Iranian parliament threatens to push for end to nuclear freeze
The head of Iran's hardline parliament warned that deputies would press for a resumption of a controversial nuclear fuel programme if the country comes under too much pressure at this week's meeting of the UN atomic energy watchdog.
"The parliament is expecting that the IAEA and the European Union show that they respect their commitments during the meeting of the board of governors," Gholamali Haddad Adel told the assembly.
"Otherwise the parliament will force the government to resume enrichment."
The International Atomic Energy Agency's 35-nation board of governors is to meet Thursday to decide on the next step in the stand-off in the light of Iran's agreement to freeze its activities related to uranium enrichment.
The suspension was part of a deal with Britain, France and Germany, and made after Iran was threatened with being hauled in front of the UN Security Council for possible sanctions -- something the United States has been pushing for.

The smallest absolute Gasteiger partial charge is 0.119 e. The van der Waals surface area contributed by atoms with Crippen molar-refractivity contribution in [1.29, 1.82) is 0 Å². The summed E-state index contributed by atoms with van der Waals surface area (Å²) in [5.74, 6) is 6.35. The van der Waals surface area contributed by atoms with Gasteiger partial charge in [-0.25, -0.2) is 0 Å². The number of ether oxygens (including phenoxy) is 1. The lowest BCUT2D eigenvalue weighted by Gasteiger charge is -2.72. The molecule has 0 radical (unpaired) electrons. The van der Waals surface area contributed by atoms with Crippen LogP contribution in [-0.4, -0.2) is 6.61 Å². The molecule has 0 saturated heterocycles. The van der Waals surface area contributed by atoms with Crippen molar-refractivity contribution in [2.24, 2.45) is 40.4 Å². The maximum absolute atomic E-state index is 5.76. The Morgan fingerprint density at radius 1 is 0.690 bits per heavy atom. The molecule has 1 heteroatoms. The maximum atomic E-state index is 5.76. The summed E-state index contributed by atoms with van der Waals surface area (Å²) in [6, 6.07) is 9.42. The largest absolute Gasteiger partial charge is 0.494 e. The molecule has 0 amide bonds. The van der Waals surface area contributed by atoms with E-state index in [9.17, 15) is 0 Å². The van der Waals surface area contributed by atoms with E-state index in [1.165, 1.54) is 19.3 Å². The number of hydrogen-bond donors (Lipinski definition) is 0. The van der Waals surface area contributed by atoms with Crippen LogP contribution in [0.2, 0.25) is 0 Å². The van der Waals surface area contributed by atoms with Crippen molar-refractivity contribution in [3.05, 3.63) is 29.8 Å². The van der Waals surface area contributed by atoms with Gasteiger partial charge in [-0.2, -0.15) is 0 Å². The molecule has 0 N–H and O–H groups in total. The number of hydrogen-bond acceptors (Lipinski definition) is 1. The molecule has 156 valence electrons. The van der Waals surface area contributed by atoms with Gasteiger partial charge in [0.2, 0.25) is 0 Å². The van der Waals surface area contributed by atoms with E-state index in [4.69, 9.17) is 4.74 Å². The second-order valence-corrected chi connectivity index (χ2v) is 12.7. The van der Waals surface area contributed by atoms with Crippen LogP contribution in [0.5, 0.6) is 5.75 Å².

Haddad Adel said the IAEA meeting would be "the moment of truth in judging the sincerity of the Europeans" -- in other words Iran should make it through the meeting relatively unscathed.
"We will wait and see if the IAEA makes a decision based on the law or if it will make a political decision under US pressure," the head of the Majlis said.
Iran had already frozen actual enrichment of uranium since October 2003, but had pressed on with work on other parts of the fuel cycle -- including converting raw uranium into the gas that is fed into centrifuges for enrichment and making the centrifuges themselves.
The Islamic republic insists it only wants to enrich uranium to low levels, so as to become self-sufficient in producing fuel for a series of atomic energy reactors it plans to build in the future.
But Western officials fear that once it has mastered the fuel cycle, Iran could divert its programme towards making highly enriched uranium -- the explosive core of a nuclear bomb.